Hafta letters: Countering hate, teacher-student relationships, space exploration

NL subscribers get back with bouquets and brickbats!

WrittenBy:NL Team
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Hello NL, 

I see Subramanian Swamy is going off against Modi. I think he is really brave to do so in this climate. NL should interview him about the 2024 elections, if possible. 

Mahendra

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In any civilised democracy, the majority community (that is dominant socially, politically and economically) needs to treat the minority communities sensitively.

Our minority communities have neither initiated or instigated communal violence. They don’t have social and political patronage.

Can you please articulate the above message to your subscribers, if you’re in agreement?

Shashank Narendran

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Listening to the podcast on the app isn’t a pleasing experience at all. Would be great if you could enable the RSS link for all the subscribers.

Anonymous

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Hi there,

I have been a subscriber since 2017 (please remember this fact). 

So a couple of Haftas earlier – someone said cement plants consuming more water is the reason for Himachal devastation. Fine. Now, there are construction materials (especially, construction waste) which are alternatives. 

This week, Saudi Arabia, who cares. Why not find out what they are doing. Aramco made profits of $165 billion (5.6 percent of India’s GDP). Read what Saudi Arabia’s PIF is doing. Yes, the same PIF responsible for Ronaldo and Neymer going to SA.

A ChatGPT prompt/Google search would do and make you more informed. Is doing this so hard?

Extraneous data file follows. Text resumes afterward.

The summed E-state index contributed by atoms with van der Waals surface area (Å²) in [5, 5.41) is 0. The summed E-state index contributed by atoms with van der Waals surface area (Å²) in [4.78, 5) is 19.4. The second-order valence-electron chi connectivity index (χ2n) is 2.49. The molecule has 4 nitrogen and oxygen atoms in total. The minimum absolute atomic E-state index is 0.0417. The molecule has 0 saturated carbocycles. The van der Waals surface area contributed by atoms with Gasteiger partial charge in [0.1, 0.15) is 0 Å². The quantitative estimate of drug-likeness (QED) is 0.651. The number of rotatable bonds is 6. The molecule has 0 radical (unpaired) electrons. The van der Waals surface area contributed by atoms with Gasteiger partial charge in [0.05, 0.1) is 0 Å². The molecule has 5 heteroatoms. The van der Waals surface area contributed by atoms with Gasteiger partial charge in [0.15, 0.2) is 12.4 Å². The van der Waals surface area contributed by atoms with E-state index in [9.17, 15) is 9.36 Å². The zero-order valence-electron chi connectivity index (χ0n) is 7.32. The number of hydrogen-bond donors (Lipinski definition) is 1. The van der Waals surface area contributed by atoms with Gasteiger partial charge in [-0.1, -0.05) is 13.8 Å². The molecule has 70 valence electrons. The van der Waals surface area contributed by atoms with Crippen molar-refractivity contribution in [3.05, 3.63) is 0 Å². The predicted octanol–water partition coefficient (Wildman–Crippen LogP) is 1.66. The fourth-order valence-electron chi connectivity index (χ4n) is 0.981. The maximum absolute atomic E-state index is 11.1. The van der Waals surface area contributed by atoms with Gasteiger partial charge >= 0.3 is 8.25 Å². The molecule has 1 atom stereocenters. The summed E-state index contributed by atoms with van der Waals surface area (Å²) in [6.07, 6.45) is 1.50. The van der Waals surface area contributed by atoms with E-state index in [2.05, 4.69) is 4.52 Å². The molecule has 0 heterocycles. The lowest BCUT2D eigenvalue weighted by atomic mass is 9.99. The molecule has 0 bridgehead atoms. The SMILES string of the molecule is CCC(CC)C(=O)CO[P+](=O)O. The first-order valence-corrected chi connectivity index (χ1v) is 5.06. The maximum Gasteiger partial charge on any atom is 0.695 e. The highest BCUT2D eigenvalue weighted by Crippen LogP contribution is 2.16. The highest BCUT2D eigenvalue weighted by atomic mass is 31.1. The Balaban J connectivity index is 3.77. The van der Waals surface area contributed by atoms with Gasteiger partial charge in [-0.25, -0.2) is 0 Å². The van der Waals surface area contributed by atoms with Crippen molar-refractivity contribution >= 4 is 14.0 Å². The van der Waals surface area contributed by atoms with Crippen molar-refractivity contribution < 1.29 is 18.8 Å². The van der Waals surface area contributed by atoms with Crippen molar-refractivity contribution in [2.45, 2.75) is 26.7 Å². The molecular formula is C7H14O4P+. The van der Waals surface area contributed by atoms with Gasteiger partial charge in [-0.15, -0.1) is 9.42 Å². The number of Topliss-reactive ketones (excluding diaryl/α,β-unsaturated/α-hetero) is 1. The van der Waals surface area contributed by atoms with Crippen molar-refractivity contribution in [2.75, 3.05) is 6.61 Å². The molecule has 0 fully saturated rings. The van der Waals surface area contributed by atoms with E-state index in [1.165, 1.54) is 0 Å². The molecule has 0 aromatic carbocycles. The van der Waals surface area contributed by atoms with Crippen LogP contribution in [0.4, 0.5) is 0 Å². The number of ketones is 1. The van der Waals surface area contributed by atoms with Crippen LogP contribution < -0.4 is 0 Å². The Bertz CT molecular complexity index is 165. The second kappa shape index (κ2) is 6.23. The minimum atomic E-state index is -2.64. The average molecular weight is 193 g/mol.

Udemy, Coursera and others provide cheap courses to make you understand fundamentals. Is it so difficult for editors to just do these cheap courses to have an informed view? My rant is more towards two topics - climate and sustainability, and finance. 

I am tired of hearing, “We are not experts.” (Refer to the first line.)  

In fact, Manisha can do world news better than Palki. 

Best Regards,

Dhiraj 

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Hafta 446: Thank you for inviting Tushar Gandhi for the discussion. Being a Maharashtrian, I can confirm the views presented by him about Gandhiji among Maharashtrians.

From my personal experience: I too have grown up hearing the “stories” about how Gandhiji delayed our independence by putting off the Quit India movement due to the Chauri Chaura incident? How is he responsible for Bhagat Singh and Netaji’s death? But I failed to understand till now, why “they” have to put Bapuji in a bad light? Is it to defend his killers and their ideology?

Anonymous 

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Hi,

I agree with Abhinandan that there cannot be a dogmatic view on space exploration and the only reason being cost. Seeing the rover on the moon's surface almost brought tears to my eyes but that was one part of me. The other part asked what if the money was spent to make necessities more accessible to the people of the country. I think I will be content the day the people enjoy a decent standard of living and together we cheer the next space mission/s.

An example of how political influence works against science can be seen in this Tweet by science writer Dr Robin George Andrews. 

Keep up the good work.

Vaibhav Vernekar

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One aspect to consider in Chandrayaan-3 mission’s cost benefit analysis is whether the money we avoid allocating to this mission will actually go to the people who need it. There is no clear either or choice present here. Most likely it will buy a few more ads for the government. 

Keep up the good work.

Harsimran Singh